As I said earlier, the people of Durack loathe unfairness. There are more than 13,000 hardworking small businesses in Durack. It is simply not fair: these hardworking local small businesses do the right thing and pay their fair share of tax, unlike the large multinationals that we are discussing today, which have enjoyed an unfair advantage.

I am particularly proud that Australia has led on this global issue. As president of the G20 last year, Australia led the way on the OECD's BEPS action plan to ensure that multinational entities pay the right amount of tax. Under our country's leadership the G20 delivered the first level of an action plan to address multinational tax avoidance. Following this work, this government announced a package of domestic measures in the 2015-16 budget.

I would like to take this opportunity to put on record and fully acknowledge Joe Hockey's work with this particular matter. Mr Hockey worked hard to ensure that these multinationals operating in Australia start, at last, to pay their fair share. Pleasingly, the Turnbull government is going beyond the OECD recommendations. We are planning a voluntary transparency code by May next year. This code will enhance public confidence in the tax system and the community's understanding of the tax affairs of large companies. I am pleased to say that this government is ensuring that the ATO has unprecedented resources to deal with international tax avoidance. We are providing an additional $87.6 million to the ATO over three years to investigate international tax avoidance.

To date it is estimated that the program will raise over $1 billion in total, and I am pleased to say that this is $1 billion that is going to help to start to pay down the debt we inherited from those on the other side. Under this bill, the government will prevent multinationals from using complex schemes to avoid paying tax in the country by booking their revenue overseas. The stronger penalties measure of the tax laws amendment will double the penalties applying to large companies that are engaging in tax avoidance or profit shifting. Businesses in Durack and indeed throughout Australia will not be impacted, but for those who are operating illegally: be aware; we are coming for you. And just remember, if you are not doing anything wrong, you will have nothing to fear from this new legislation.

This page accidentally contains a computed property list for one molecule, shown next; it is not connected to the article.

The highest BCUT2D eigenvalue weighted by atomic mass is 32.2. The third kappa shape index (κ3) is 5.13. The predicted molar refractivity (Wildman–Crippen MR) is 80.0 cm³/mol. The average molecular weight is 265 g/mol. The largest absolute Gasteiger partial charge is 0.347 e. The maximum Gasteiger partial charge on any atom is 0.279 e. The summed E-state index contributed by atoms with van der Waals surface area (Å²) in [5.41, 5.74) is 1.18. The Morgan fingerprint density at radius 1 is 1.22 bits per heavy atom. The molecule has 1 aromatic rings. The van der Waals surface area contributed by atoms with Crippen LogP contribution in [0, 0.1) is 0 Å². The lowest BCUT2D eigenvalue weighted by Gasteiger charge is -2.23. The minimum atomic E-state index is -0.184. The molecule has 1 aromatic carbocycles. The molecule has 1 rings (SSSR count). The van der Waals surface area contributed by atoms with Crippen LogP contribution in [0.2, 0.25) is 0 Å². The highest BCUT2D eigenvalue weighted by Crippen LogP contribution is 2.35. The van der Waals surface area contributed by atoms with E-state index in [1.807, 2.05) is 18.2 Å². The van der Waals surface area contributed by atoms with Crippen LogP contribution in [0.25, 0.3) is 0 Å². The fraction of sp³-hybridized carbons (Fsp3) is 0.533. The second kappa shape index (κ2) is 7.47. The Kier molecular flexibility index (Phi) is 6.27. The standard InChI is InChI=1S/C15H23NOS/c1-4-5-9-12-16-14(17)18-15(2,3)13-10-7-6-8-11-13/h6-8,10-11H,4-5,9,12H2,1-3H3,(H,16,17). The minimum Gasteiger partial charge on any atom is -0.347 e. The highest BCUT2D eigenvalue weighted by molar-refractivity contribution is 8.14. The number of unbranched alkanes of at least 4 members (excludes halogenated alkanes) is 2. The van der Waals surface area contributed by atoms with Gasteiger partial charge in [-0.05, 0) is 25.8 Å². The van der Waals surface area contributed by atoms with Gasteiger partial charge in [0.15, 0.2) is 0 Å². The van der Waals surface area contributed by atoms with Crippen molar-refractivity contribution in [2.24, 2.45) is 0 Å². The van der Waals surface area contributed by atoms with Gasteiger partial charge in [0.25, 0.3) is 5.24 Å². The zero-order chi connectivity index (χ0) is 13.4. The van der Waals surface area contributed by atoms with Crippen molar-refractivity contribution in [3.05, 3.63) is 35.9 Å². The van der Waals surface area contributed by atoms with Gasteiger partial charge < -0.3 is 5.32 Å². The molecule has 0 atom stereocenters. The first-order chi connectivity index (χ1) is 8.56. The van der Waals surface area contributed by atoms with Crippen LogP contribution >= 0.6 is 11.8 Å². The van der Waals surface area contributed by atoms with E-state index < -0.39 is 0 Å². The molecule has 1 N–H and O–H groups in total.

The government has been working closely with the business community as well as tax professionals and academics for the last two years on the OECD's profit-shifting agenda. We have consulted with stakeholders, including business, practitioners and the ATO, to develop the legislation to ensure the law will not have unintended consequences.

To those opposite, I would be surprised if you do not support this bill as I know that you too would like to crack down on multinational tax avoidance case. Let's be clear: it is this government which has an effective policy for direct action in this area.

Only the Turnbull government can cut down on large foreign multinationals not paying tax in Australia. What we have heard today during this debate is that this bill will further minimise the tax burden, already decreased by this government, especially for the hardworking businesspeople of Durack and for the rest of Australia. It will end the unfair advantage that large multinationals, who are avoiding tax, have over local businesses and create a standard of fairness not seen when the others were in charge.

As I outlined earlier, we are targeting the largest multinationals, because it is these companies that have the greatest opportunities to avoid tax and represent the highest risk to Australia's tax base. This is a very fair piece of legislation, and I commend the bill to the House.